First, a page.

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Alberta Crater May Have Been An Ancient Meteorite Impact Site

May 8, 2014
Image Caption: This is a map showing the structure and contour of the Bow City crater. Color variation shows meters above sea level. Credit: Alberta Geographic Survey/University of Alberta

Gerard LeBlond for redorbit.com – Your Universe Online

Evidence from an ancient ring-like structure discovered in southern Alberta, Canada, suggests it was formed by a meteorite strike. The meteorite was large enough to form a five-mile-wide crater and if a strike of that magnitude occurred today, the resulting explosion would obliterate Calgary.

A research team led by Doug Schmitt, a Canada Research Chair in Rock Physics from the University of Alberta, studied the site discovered by a geologist from the Alberta Geological Survey. According to the findings, most of evidence has been either eroded away or covered by glaciers, making it nearly impossible to disclose 100 percent certainty it was caused by a meteorite strike. However, the seismic and geological evidence does suggest it.

“We know that the impact occurred within the last 70 million years, and in that time about 1.5 km of sediment has been eroded. That makes it really hard to pin down and actually date the impact,” Schmitt said.

A graduate student, Wei Xie, calculated the depth on impact to be one to one-and-a-half miles deep.

“An impact of this magnitude would kill everything for quite a distance. If it happened today, Calgary (200 km to the northwest) would be completely fried and in Edmonton (500 km northwest), every window would have been blown out. Something of that size, throwing that much debris in the air, potentially would have global consequences; there could have been ramifications for decades,” Xie said in a statement.

The size of the meteorite would had to have been between 980 and 1,600 feet in diameter if it was composed of iron or if it was made of rock it would have been at least 3,200 feet across to cause such a crater. The blast would have been 200 times more powerful than any nuclear device. Anything living within a 124-mile radius would have received first-degree burns, reported CBC News.

The crater was first discovered in 2009 by geologist Paul Glombick while working on a geological map using log data from the oil and gas industry. He checked maps that dated back to the 1940s and found evidence of faulting at the surface.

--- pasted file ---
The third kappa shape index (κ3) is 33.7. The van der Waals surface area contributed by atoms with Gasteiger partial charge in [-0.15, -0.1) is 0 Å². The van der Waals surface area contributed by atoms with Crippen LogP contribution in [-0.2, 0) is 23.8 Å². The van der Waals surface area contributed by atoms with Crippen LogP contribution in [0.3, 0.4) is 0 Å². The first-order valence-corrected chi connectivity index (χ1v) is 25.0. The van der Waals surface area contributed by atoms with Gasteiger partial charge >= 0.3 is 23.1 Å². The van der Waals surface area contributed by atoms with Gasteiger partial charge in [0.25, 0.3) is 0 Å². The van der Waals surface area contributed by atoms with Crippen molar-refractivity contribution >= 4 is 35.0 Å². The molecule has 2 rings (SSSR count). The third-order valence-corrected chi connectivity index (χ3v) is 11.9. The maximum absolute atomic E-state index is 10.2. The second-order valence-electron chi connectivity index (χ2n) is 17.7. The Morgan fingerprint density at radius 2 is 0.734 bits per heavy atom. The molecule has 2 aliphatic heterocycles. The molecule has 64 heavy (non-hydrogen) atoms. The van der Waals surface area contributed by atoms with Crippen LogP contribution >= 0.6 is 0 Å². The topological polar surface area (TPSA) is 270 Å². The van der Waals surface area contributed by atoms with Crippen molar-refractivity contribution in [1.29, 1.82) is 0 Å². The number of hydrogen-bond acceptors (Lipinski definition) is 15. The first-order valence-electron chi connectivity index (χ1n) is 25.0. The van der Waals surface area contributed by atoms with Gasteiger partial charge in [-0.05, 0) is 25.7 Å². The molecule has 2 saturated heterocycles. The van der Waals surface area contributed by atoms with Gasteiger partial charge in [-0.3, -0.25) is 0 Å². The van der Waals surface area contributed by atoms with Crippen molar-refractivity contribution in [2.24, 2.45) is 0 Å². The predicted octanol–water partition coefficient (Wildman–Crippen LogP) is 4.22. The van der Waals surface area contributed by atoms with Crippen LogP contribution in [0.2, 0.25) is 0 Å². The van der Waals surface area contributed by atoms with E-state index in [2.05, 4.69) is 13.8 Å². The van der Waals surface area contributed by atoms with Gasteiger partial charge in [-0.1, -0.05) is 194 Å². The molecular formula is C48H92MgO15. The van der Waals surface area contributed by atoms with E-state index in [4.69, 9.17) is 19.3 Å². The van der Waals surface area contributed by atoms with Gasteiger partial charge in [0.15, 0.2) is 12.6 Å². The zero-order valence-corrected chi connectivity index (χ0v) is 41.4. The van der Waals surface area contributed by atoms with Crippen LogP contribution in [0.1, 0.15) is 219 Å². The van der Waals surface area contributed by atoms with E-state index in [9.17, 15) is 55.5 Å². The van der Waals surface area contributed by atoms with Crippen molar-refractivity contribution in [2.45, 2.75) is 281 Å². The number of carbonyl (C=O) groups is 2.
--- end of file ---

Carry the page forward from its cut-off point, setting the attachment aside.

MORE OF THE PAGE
“It’s exciting to come across a structure like this. It highlights there’s still a fair amount of unknowns in the shallow subsurface,” Glombick said. “It’s nice to be able to contribute something to the geology of Alberta.”

“It was buried, it was just luck. It’s probably one of the most boring places. It’s beautiful, but it’s flatline and in that sense it’s quite boring. All of a sudden, he’s mapping this up, expecting just flat layers. Then this funny, doughnut-shaped thing appears,” Schmitt, who was contacted by AGS to survey the site, explained about the discovery.

During the research the team found some interesting evidence.

“We could see features that you would expect very much from a large meteorite impact. You see great big faults at the edges. When it makes the crater, then the edges of the hole start to slump in, and then, also, what’s really distinctive is the central peak — you get a little mountain in the centre of it. We don’t know exactly how old it is and that’s tied to how big it is. In that area of Alberta, there was much, much more sediments before — about 1.5 to two kilometres of sediments, and they have all been eroded away. We’re pretty confident it can only be a meteorite impact. It’s pretty clear,” Schmitt said in a statement to the Calgary Herald.

Currently the team is looking for minerals that are only found under certain conditions that would prove the crater was formed by a meteorite strike.


Source: Gerard LeBlond for redorbit.com - Your Universe Online



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